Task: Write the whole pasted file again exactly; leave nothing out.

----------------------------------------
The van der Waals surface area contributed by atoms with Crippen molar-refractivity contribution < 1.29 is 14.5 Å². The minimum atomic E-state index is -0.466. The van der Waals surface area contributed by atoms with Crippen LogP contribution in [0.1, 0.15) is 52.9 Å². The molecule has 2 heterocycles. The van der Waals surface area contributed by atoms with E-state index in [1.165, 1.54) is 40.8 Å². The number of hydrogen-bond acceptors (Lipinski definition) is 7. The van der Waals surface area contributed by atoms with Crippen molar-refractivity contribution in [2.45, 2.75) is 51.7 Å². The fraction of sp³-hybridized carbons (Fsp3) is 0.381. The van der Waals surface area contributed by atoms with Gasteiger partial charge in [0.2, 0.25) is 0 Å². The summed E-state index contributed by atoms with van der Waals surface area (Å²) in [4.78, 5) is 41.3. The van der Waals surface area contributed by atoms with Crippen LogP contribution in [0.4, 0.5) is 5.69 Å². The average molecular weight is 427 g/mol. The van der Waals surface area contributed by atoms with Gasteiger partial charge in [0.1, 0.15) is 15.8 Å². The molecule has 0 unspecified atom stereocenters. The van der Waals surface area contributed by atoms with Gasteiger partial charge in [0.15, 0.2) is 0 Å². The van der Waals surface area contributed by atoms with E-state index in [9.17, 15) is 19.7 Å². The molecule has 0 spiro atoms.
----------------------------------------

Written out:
The van der Waals surface area contributed by atoms with Crippen molar-refractivity contribution < 1.29 is 14.5 Å². The minimum atomic E-state index is -0.466. The van der Waals surface area contributed by atoms with Crippen LogP contribution in [0.1, 0.15) is 52.9 Å². The molecule has 2 heterocycles. The van der Waals surface area contributed by atoms with E-state index in [1.165, 1.54) is 40.8 Å². The number of hydrogen-bond acceptors (Lipinski definition) is 7. The van der Waals surface area contributed by atoms with Crippen molar-refractivity contribution in [2.45, 2.75) is 51.7 Å². The fraction of sp³-hybridized carbons (Fsp3) is 0.381. The van der Waals surface area contributed by atoms with Gasteiger partial charge in [0.2, 0.25) is 0 Å². The summed E-state index contributed by atoms with van der Waals surface area (Å²) in [4.78, 5) is 41.3. The van der Waals surface area contributed by atoms with Crippen LogP contribution in [0.4, 0.5) is 5.69 Å². The average molecular weight is 427 g/mol. The van der Waals surface area contributed by atoms with Gasteiger partial charge in [0.1, 0.15) is 15.8 Å². The molecule has 0 unspecified atom stereocenters. The van der Waals surface area contributed by atoms with Gasteiger partial charge in [0.15, 0.2) is 0 Å². The van der Waals surface area contributed by atoms with E-state index in [9.17, 15) is 19.7 Å². The molecule has 0 spiro atoms.